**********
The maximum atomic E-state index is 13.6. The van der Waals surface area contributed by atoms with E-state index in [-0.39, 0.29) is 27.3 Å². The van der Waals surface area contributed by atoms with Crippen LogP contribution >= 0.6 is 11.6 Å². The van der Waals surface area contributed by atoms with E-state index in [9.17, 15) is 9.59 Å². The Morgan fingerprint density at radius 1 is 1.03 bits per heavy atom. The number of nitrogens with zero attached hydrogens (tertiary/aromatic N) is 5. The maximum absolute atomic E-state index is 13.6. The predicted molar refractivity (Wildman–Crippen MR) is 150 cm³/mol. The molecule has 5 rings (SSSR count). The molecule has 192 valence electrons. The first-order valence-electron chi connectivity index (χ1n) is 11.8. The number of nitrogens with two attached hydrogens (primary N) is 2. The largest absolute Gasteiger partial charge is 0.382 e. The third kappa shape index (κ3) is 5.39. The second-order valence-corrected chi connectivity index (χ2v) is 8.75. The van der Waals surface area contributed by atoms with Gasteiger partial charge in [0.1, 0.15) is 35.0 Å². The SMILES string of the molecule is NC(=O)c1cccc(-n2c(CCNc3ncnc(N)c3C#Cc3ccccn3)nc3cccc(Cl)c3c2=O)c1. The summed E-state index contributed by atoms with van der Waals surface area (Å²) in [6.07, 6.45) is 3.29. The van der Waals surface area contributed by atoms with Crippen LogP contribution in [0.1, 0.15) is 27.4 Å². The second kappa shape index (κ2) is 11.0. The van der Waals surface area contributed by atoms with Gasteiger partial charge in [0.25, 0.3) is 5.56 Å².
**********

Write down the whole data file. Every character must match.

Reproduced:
The maximum atomic E-state index is 13.6. The van der Waals surface area contributed by atoms with E-state index in [-0.39, 0.29) is 27.3 Å². The van der Waals surface area contributed by atoms with Crippen LogP contribution >= 0.6 is 11.6 Å². The van der Waals surface area contributed by atoms with E-state index in [9.17, 15) is 9.59 Å². The Morgan fingerprint density at radius 1 is 1.03 bits per heavy atom. The number of nitrogens with zero attached hydrogens (tertiary/aromatic N) is 5. The maximum absolute atomic E-state index is 13.6. The predicted molar refractivity (Wildman–Crippen MR) is 150 cm³/mol. The molecule has 5 rings (SSSR count). The molecule has 192 valence electrons. The first-order valence-electron chi connectivity index (χ1n) is 11.8. The number of nitrogens with two attached hydrogens (primary N) is 2. The largest absolute Gasteiger partial charge is 0.382 e. The third kappa shape index (κ3) is 5.39. The second-order valence-corrected chi connectivity index (χ2v) is 8.75. The van der Waals surface area contributed by atoms with Gasteiger partial charge in [0.1, 0.15) is 35.0 Å². The SMILES string of the molecule is NC(=O)c1cccc(-n2c(CCNc3ncnc(N)c3C#Cc3ccccn3)nc3cccc(Cl)c3c2=O)c1. The summed E-state index contributed by atoms with van der Waals surface area (Å²) in [6.07, 6.45) is 3.29. The van der Waals surface area contributed by atoms with Crippen LogP contribution in [0.1, 0.15) is 27.4 Å². The second kappa shape index (κ2) is 11.0. The van der Waals surface area contributed by atoms with Gasteiger partial charge in [0.25, 0.3) is 5.56 Å².